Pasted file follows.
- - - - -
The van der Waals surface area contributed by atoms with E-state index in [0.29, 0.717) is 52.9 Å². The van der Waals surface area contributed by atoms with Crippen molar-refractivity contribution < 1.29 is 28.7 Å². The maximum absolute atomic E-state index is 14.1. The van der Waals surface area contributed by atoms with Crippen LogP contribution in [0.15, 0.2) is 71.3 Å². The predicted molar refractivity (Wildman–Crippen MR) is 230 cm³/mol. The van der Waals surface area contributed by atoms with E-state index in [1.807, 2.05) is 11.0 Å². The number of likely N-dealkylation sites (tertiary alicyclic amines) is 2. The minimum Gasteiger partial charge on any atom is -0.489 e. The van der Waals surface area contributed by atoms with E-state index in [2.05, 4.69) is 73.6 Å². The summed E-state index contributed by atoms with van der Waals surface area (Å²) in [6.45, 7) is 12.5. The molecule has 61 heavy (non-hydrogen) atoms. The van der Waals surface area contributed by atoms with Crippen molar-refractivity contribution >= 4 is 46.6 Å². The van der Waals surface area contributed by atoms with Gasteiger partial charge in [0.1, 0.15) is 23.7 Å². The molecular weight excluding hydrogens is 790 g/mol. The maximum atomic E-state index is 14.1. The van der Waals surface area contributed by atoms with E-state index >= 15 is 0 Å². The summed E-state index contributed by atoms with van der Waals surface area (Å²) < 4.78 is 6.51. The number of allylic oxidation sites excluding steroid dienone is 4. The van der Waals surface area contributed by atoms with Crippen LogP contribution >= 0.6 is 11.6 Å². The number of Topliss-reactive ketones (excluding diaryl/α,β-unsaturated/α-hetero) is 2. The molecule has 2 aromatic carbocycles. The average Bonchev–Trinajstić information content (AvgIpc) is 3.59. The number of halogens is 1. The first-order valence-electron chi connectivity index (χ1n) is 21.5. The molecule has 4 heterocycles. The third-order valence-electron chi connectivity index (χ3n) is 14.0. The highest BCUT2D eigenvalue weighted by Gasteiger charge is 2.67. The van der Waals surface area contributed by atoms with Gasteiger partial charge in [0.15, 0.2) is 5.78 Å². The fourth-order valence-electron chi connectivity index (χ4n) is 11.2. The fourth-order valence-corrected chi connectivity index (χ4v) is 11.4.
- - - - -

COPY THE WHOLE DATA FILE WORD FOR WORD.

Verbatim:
The van der Waals surface area contributed by atoms with E-state index in [0.29, 0.717) is 52.9 Å². The van der Waals surface area contributed by atoms with Crippen molar-refractivity contribution < 1.29 is 28.7 Å². The maximum absolute atomic E-state index is 14.1. The van der Waals surface area contributed by atoms with Crippen LogP contribution in [0.15, 0.2) is 71.3 Å². The predicted molar refractivity (Wildman–Crippen MR) is 230 cm³/mol. The van der Waals surface area contributed by atoms with E-state index in [1.807, 2.05) is 11.0 Å². The number of likely N-dealkylation sites (tertiary alicyclic amines) is 2. The minimum Gasteiger partial charge on any atom is -0.489 e. The van der Waals surface area contributed by atoms with E-state index in [2.05, 4.69) is 73.6 Å². The summed E-state index contributed by atoms with van der Waals surface area (Å²) in [6.45, 7) is 12.5. The molecule has 61 heavy (non-hydrogen) atoms. The van der Waals surface area contributed by atoms with Crippen molar-refractivity contribution >= 4 is 46.6 Å². The van der Waals surface area contributed by atoms with Gasteiger partial charge in [0.1, 0.15) is 23.7 Å². The molecular weight excluding hydrogens is 790 g/mol. The maximum atomic E-state index is 14.1. The van der Waals surface area contributed by atoms with E-state index >= 15 is 0 Å². The summed E-state index contributed by atoms with van der Waals surface area (Å²) < 4.78 is 6.51. The number of allylic oxidation sites excluding steroid dienone is 4. The van der Waals surface area contributed by atoms with Crippen LogP contribution >= 0.6 is 11.6 Å². The number of Topliss-reactive ketones (excluding diaryl/α,β-unsaturated/α-hetero) is 2. The molecule has 2 aromatic carbocycles. The average Bonchev–Trinajstić information content (AvgIpc) is 3.59. The number of halogens is 1. The first-order valence-electron chi connectivity index (χ1n) is 21.5. The molecule has 4 heterocycles. The third-order valence-electron chi connectivity index (χ3n) is 14.0. The highest BCUT2D eigenvalue weighted by Gasteiger charge is 2.67. The van der Waals surface area contributed by atoms with Gasteiger partial charge in [0.15, 0.2) is 5.78 Å². The fourth-order valence-electron chi connectivity index (χ4n) is 11.2. The fourth-order valence-corrected chi connectivity index (χ4v) is 11.4.